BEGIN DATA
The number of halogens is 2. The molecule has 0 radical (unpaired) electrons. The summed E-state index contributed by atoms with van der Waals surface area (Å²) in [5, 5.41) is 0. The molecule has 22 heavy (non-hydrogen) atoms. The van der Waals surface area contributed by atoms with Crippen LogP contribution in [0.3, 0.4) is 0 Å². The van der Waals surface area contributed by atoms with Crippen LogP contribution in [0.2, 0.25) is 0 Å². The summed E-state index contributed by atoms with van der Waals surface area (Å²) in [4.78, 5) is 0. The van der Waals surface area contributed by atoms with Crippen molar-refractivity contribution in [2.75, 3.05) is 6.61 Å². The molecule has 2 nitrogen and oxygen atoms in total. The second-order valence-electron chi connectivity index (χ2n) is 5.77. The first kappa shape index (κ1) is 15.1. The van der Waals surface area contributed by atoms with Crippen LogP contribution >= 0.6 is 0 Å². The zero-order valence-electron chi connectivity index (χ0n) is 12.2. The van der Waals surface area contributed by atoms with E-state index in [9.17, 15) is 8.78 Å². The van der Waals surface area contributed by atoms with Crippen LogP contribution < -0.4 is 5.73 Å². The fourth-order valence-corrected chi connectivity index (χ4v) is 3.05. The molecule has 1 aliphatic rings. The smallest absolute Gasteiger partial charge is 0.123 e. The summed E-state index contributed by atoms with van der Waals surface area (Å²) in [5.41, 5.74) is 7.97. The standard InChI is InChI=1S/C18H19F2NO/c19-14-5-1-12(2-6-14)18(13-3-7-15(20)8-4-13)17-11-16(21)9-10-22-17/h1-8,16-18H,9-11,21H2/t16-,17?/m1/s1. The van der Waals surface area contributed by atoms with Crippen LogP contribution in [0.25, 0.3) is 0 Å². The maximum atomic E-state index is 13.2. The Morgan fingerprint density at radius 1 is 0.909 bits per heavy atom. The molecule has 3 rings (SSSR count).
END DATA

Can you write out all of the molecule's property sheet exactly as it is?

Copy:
The number of halogens is 2. The molecule has 0 radical (unpaired) electrons. The summed E-state index contributed by atoms with van der Waals surface area (Å²) in [5, 5.41) is 0. The molecule has 22 heavy (non-hydrogen) atoms. The van der Waals surface area contributed by atoms with Crippen LogP contribution in [0.3, 0.4) is 0 Å². The van der Waals surface area contributed by atoms with Crippen LogP contribution in [0.2, 0.25) is 0 Å². The summed E-state index contributed by atoms with van der Waals surface area (Å²) in [4.78, 5) is 0. The van der Waals surface area contributed by atoms with Crippen molar-refractivity contribution in [2.75, 3.05) is 6.61 Å². The molecule has 2 nitrogen and oxygen atoms in total. The second-order valence-electron chi connectivity index (χ2n) is 5.77. The first kappa shape index (κ1) is 15.1. The van der Waals surface area contributed by atoms with Crippen LogP contribution >= 0.6 is 0 Å². The zero-order valence-electron chi connectivity index (χ0n) is 12.2. The van der Waals surface area contributed by atoms with E-state index in [9.17, 15) is 8.78 Å². The van der Waals surface area contributed by atoms with Crippen LogP contribution < -0.4 is 5.73 Å². The fourth-order valence-corrected chi connectivity index (χ4v) is 3.05. The molecule has 1 aliphatic rings. The smallest absolute Gasteiger partial charge is 0.123 e. The summed E-state index contributed by atoms with van der Waals surface area (Å²) in [5.41, 5.74) is 7.97. The standard InChI is InChI=1S/C18H19F2NO/c19-14-5-1-12(2-6-14)18(13-3-7-15(20)8-4-13)17-11-16(21)9-10-22-17/h1-8,16-18H,9-11,21H2/t16-,17?/m1/s1. The van der Waals surface area contributed by atoms with Crippen LogP contribution in [0.25, 0.3) is 0 Å². The maximum atomic E-state index is 13.2. The Morgan fingerprint density at radius 1 is 0.909 bits per heavy atom. The molecule has 3 rings (SSSR count).